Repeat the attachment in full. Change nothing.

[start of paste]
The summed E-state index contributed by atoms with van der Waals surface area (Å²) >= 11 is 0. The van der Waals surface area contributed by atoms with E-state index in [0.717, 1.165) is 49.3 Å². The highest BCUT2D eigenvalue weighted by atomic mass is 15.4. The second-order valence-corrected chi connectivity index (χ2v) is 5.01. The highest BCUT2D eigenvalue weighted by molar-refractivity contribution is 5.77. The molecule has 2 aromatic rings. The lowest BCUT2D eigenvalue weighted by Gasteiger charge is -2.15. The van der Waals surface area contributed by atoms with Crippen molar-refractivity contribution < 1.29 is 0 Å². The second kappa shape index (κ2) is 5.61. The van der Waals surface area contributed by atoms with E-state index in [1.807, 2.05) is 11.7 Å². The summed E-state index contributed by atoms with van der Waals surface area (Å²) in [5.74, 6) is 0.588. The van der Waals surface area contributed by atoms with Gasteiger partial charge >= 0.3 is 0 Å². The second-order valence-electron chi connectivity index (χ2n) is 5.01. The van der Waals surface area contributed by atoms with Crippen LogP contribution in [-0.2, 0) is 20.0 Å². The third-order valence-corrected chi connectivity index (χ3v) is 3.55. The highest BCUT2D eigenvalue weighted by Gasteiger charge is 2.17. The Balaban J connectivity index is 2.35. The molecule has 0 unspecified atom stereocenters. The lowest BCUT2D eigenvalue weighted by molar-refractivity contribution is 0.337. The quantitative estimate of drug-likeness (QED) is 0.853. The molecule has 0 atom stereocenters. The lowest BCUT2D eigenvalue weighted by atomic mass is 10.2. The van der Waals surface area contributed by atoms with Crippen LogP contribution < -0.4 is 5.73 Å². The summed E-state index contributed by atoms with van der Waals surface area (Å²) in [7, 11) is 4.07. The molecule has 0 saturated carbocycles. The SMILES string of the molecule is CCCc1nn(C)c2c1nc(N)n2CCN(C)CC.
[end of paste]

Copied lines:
The summed E-state index contributed by atoms with van der Waals surface area (Å²) >= 11 is 0. The van der Waals surface area contributed by atoms with E-state index in [0.717, 1.165) is 49.3 Å². The highest BCUT2D eigenvalue weighted by atomic mass is 15.4. The second-order valence-corrected chi connectivity index (χ2v) is 5.01. The highest BCUT2D eigenvalue weighted by molar-refractivity contribution is 5.77. The molecule has 2 aromatic rings. The lowest BCUT2D eigenvalue weighted by Gasteiger charge is -2.15. The van der Waals surface area contributed by atoms with Crippen molar-refractivity contribution < 1.29 is 0 Å². The second kappa shape index (κ2) is 5.61. The van der Waals surface area contributed by atoms with E-state index in [1.807, 2.05) is 11.7 Å². The summed E-state index contributed by atoms with van der Waals surface area (Å²) in [5.74, 6) is 0.588. The van der Waals surface area contributed by atoms with Gasteiger partial charge >= 0.3 is 0 Å². The second-order valence-electron chi connectivity index (χ2n) is 5.01. The van der Waals surface area contributed by atoms with Crippen LogP contribution in [-0.2, 0) is 20.0 Å². The third-order valence-corrected chi connectivity index (χ3v) is 3.55. The highest BCUT2D eigenvalue weighted by Gasteiger charge is 2.17. The Balaban J connectivity index is 2.35. The molecule has 0 unspecified atom stereocenters. The lowest BCUT2D eigenvalue weighted by molar-refractivity contribution is 0.337. The quantitative estimate of drug-likeness (QED) is 0.853. The molecule has 0 atom stereocenters. The lowest BCUT2D eigenvalue weighted by atomic mass is 10.2. The van der Waals surface area contributed by atoms with Crippen LogP contribution < -0.4 is 5.73 Å². The summed E-state index contributed by atoms with van der Waals surface area (Å²) in [7, 11) is 4.07. The molecule has 0 saturated carbocycles. The SMILES string of the molecule is CCCc1nn(C)c2c1nc(N)n2CCN(C)CC.